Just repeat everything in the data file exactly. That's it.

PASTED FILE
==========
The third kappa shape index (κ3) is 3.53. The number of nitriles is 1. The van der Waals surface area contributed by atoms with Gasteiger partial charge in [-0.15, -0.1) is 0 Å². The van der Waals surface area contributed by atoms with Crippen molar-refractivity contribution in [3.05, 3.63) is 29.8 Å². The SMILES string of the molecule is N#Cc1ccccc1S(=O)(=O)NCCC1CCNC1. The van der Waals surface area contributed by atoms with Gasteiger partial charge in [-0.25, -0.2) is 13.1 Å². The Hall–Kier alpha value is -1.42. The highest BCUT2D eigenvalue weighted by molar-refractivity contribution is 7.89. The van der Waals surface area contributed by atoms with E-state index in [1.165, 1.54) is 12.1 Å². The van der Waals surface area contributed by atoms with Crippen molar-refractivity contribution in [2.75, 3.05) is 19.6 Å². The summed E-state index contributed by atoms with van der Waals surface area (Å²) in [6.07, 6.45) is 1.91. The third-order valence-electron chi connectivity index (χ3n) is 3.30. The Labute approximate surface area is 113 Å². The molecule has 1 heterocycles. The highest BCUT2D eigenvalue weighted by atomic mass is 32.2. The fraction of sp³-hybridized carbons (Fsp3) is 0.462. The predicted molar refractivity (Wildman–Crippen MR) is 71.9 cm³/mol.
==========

The third kappa shape index (κ3) is 3.53. The number of nitriles is 1. The van der Waals surface area contributed by atoms with Gasteiger partial charge in [-0.15, -0.1) is 0 Å². The van der Waals surface area contributed by atoms with Crippen molar-refractivity contribution in [3.05, 3.63) is 29.8 Å². The SMILES string of the molecule is N#Cc1ccccc1S(=O)(=O)NCCC1CCNC1. The van der Waals surface area contributed by atoms with Gasteiger partial charge in [-0.25, -0.2) is 13.1 Å². The Hall–Kier alpha value is -1.42. The highest BCUT2D eigenvalue weighted by molar-refractivity contribution is 7.89. The van der Waals surface area contributed by atoms with E-state index in [1.165, 1.54) is 12.1 Å². The van der Waals surface area contributed by atoms with Crippen molar-refractivity contribution in [2.75, 3.05) is 19.6 Å². The summed E-state index contributed by atoms with van der Waals surface area (Å²) in [6.07, 6.45) is 1.91. The third-order valence-electron chi connectivity index (χ3n) is 3.30. The Labute approximate surface area is 113 Å². The molecule has 1 heterocycles. The highest BCUT2D eigenvalue weighted by atomic mass is 32.2. The fraction of sp³-hybridized carbons (Fsp3) is 0.462. The predicted molar refractivity (Wildman–Crippen MR) is 71.9 cm³/mol.